There never is a good time to have the possibility of getting slapped with a four-game suspension looming over your head.
This is a particularly bad time for Trent Murphy to be in that situation.
The 2014 second-round pick of the Redskins is entering the fourth and final year of his rookie contract. His value looked shaky during his first two years. Murphy played in 31 games with 23 starts and he totaled 6.5 sacks. He appeared to be headed to a career as a role player.
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Then last year he started getting to the quarterback and making plays. He registered nine sacks and forced three fumbles.
In a year when everyone expected Preston Smith to break out in his second season, it was Murphy who became the team’s second pass rushing threat along with Ryan Kerrigan.
Under the CBA, Murphy is now eligible for a contract extension. While there have been no reports of any talks between the Redskins and Murphy’s representation, he would have been negotiating from a position of strength. He had the options either signing based on a string season that indicated that his career is on the upswing or waiting for free agency a year from now after possibly posting double-digit sacks and have an opportunity to cash in big.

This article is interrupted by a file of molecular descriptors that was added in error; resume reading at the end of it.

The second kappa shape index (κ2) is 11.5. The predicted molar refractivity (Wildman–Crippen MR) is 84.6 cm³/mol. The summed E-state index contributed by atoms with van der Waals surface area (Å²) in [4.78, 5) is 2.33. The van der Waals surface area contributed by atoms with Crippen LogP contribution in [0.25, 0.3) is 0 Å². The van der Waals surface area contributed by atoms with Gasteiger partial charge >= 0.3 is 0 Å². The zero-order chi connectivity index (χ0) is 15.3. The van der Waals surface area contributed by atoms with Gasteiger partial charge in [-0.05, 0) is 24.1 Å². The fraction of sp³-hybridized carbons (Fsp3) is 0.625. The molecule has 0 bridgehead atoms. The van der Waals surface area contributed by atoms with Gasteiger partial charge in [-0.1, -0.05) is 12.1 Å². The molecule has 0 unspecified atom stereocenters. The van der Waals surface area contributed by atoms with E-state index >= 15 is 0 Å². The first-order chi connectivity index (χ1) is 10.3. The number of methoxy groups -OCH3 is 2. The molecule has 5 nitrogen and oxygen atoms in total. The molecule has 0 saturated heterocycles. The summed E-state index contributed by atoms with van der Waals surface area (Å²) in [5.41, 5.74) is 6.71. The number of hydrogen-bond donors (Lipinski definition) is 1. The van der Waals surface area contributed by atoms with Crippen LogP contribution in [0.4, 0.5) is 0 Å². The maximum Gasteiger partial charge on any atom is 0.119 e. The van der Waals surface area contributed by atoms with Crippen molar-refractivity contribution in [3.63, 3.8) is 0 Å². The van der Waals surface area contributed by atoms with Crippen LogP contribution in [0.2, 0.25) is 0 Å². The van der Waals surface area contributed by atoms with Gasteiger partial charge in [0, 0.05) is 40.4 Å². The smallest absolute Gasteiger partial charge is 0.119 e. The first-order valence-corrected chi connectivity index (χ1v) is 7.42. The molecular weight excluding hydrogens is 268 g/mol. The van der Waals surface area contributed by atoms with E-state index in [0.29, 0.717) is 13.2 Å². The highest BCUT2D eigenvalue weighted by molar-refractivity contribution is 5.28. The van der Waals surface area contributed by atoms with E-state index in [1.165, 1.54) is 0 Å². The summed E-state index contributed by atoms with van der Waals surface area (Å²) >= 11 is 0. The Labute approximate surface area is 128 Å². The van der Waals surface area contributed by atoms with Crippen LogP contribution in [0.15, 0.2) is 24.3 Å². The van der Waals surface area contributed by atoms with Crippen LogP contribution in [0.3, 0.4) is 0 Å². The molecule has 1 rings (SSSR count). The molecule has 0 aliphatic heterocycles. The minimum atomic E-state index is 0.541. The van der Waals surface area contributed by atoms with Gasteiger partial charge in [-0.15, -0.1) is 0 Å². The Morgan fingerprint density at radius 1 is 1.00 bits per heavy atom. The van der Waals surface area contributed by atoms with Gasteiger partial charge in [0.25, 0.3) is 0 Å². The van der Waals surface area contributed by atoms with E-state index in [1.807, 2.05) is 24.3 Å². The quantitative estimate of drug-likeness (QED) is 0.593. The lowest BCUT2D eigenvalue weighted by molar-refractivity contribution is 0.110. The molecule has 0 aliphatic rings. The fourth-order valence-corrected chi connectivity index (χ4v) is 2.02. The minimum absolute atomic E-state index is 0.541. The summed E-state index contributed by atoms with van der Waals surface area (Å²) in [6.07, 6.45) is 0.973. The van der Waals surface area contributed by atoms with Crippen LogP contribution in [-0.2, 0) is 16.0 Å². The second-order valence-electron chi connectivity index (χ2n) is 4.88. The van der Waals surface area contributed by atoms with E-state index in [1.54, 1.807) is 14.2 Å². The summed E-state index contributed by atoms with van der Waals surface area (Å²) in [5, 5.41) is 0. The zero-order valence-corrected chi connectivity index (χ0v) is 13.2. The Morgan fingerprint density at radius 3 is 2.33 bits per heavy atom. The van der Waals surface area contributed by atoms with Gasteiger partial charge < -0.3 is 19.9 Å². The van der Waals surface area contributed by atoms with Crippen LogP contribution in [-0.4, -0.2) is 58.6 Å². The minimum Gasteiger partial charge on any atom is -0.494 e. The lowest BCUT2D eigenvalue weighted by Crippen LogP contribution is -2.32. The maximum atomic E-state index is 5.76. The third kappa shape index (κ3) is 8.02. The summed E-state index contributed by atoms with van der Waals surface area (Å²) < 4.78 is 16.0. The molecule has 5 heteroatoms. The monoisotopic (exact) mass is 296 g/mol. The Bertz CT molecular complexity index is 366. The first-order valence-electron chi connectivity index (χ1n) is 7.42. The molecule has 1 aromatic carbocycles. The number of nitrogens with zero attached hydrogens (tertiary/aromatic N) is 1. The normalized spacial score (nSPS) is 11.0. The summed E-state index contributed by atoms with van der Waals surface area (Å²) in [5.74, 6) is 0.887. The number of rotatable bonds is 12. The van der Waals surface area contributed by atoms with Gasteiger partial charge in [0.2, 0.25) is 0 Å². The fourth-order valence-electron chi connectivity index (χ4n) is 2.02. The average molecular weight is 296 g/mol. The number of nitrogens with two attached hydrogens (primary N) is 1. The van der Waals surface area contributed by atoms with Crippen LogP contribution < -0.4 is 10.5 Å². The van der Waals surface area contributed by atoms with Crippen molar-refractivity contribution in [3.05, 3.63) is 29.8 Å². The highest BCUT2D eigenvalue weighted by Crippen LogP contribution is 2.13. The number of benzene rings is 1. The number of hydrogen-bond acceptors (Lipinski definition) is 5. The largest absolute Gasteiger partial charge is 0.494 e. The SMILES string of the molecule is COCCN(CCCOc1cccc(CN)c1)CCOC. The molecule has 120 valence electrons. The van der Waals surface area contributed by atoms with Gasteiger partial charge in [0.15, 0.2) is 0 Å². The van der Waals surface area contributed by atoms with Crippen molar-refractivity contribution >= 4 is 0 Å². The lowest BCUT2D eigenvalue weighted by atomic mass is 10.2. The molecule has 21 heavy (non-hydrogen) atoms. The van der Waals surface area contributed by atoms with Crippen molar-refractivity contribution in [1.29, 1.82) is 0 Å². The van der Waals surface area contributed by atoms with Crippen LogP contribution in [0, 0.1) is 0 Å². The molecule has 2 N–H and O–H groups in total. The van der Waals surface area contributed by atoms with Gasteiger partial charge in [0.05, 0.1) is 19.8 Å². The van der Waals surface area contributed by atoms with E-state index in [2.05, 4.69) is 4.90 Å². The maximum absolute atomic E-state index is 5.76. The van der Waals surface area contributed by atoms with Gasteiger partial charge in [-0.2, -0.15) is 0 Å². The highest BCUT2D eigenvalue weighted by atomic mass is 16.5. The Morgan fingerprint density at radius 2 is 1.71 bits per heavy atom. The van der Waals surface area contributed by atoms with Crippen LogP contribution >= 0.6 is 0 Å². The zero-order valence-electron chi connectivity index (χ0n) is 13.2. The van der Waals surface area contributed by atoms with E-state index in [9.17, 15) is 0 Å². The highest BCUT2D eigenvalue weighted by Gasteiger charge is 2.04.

Those options are not gone if Murphy does indeed serve the four-game suspension but his leverage will be diminished, especially if he waits a year until free agency. The PED suspension will turn off some teams but that’s not that big an issue. However, Murphy missing a quarter of the season will make it hard for him to put up the impressive numbers to attract a rush of teams in the free agent market.
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Perhaps his absence will be a break for the Redskins, assuming they want to retain him.
Although it is just speculation, it seems logical that the PED issues stem from last year when the team first asked him to gain weight to convert to defensive end and then, after Junior Galette was lost for the season with a torn Achilles, wanted him to lose the added weight to go back to outside linebacker. The Redskins may be inclined to overlook the suspension and reduced statistical production because he took one for the team.
In the meantime, the Redskins may be in good shape to get through his absence and they may not. It depends on Galette. If he can stay on the field the Redskins should be fine with him, Smith and Kerrigan. But if Galette again has trouble staying healthy, they could be scrambling for someone to rotate in when Smith or Kerrigan needs a break.